Committed to the certification of four aircraft (737MAX 7, 737MAX 10, 777-9, 777-8F), Boeing has also launched the ramp-up of production rates on the 737 MAX and 787, while pushing ahead with the Sustainable Flight Demonstrator and Wisk Gen6 innovation programs.
Boeing's top priority: four airplanes to certify
At every public meeting, Boeing president Dave Calhoun is asked about the aircraft manufacturer's plans for a new family of airplanes by 2035. And a new meeting with the international press, including a very large European contingent, at Boeing's Charleston, South Carolina site, was no exception to what has almost become a ritual. And the answer is the same: "the top priority is the certification of the 737 MAX 7, 737 MAX 10 and the 777-9 and 777-8F. Our teams are fully mobilized on these objectives", he stressed. Ordered by Southwest Airlines, "the 737 MAX 7 will be certified in 2023", said Mike Fleming, Director of Program Development and Customer Support at Boeing Commercial Airplanes.
It will take longer for the Boeing 737 MAX 10, which requires design modifications and whose flight test program now involves three aircraft. The number of flight hours accumulated is 8,500 out of a total of 400 "missions" (flights). "The objective is to enter commercial service in 2024", added Mike Fleming. The two models in the 737 MAX family total over 800 firm sales, including more than 600 for the 737 MAX 10. Another hot topic is the 777-9's path to certification. Test aircraft now total 2,800 flight hours in 1,000 missions. "The timetable hasn't changed: certification and entry into commercial service in 2025," comments Mike Fleming.
No competitor to a possible A220-500
Even the prospect, denied by Airbus, of launching an A220-500, a version stretched even further towards 180 passengers, isn't sparking any desire on Boeing's part to put forward a possible competing offer. "Firstly, this A220-500 has not been launched. Secondly, if this version is in itself a good product, it will be competing in a market that demands the versatility offered by a family of aircraft. And I don't see the point of an airline swapping an A320neo for an A220-500", says Darren Hulst, Marketing Director for Boeing Commercial Aircraft. "Offering a competitor to the A220 is not our priority at all," stresses Dave Calhoun, who continues: "I'm not going to start with an airplane that we're going to shrink. I'm leaning more towards a smaller aircraft using electric propulsion".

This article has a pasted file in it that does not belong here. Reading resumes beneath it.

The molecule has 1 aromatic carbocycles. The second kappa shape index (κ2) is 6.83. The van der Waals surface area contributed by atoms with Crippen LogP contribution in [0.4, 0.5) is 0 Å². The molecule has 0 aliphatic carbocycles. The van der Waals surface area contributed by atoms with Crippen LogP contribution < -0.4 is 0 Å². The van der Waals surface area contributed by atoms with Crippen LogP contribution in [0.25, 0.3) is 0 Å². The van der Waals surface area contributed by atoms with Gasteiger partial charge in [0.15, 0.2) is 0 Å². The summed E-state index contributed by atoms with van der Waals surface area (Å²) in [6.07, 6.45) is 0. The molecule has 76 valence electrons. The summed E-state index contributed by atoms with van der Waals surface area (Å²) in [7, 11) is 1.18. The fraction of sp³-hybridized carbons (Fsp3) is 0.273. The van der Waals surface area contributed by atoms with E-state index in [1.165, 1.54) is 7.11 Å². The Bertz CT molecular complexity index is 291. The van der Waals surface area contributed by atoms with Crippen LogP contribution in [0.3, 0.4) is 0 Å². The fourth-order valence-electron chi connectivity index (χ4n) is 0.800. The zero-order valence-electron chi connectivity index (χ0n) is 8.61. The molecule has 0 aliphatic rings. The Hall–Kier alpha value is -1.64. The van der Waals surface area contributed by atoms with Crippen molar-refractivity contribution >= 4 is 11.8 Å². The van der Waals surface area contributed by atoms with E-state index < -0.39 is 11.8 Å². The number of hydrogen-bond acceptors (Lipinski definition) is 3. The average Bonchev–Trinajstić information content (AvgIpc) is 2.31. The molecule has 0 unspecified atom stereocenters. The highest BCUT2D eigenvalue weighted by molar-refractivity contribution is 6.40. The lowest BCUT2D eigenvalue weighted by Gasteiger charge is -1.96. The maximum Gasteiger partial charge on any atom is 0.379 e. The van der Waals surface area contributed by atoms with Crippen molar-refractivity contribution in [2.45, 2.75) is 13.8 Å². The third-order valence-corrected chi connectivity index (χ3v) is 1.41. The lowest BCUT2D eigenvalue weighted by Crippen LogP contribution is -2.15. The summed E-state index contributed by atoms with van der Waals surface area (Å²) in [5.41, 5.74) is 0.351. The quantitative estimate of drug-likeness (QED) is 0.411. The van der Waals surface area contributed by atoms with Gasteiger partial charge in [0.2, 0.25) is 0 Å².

It's true that the 50-seat market is now occupied by just one manufacturer, ATR, and that this type of aircraft module, in view of its capacity and range, is a technologically and commercially credible response to the ecological transition of air transport.
Sustainable Flight Demonstrator and Wisk Gen6
At Boeing, innovation means both the EVTOL or ADAVE program developed by Wisk, which is now a 100% subsidiary of the aircraft manufacturer, and the Sustainable Flight Demonstrator program with Nasa. Two airframes are planned for the future demonstrator developed with Nasa, with a first flight scheduled for 2028. The aircraft, a transonic twin-jet with a high wing span and high aspect ratio, will be equipped with a guyed wing and is primarily intended as a successor to the single-aisle aircraft currently in service. "This aircraft is destined to occupy approximately 50% of the single-aisle short- and medium-haul commercial market, will benefit from fuel consumption gains of up to 30%", Nasa administrator Bill Nelson added at the announcement.
At the same time, Boeing has become a 100% shareholder in Wisk Aero, which is developing an autonomous, all-electric, vertical take-off and landing air cab (ADAVe or eVTOL in English) designed to carry four passengers. As Wisk Aero's market-ready aircraft, the Generation 6 is the very first candidate for FAA type certification of an autonomous eVTOL.
Increasing production rates on the 737 MAX and 787
This long-term work is accompanied by the implementation of increased production rates on the 737 MAX and 787. The aim is to increase production rates from the current three 787s per month to five per month by the end of this year, with a gradual rise to 10 Boeing 787s per month by 2025 or 2026. To this end, a second assembly line will be added to the Charleston site, replacing the fuselage section joint verification line, which is installed in parallel in the same hangar as the current assembly line. Infrastructure work has already begun, and everything should be ready by 2024. The fuselage section joint verification line will be transferred to Everett. This industrial evolution will give the Charleston site the capacity to ramp up to a production rate of 10 Boeing 787s per month, at a rate of five aircraft per line.
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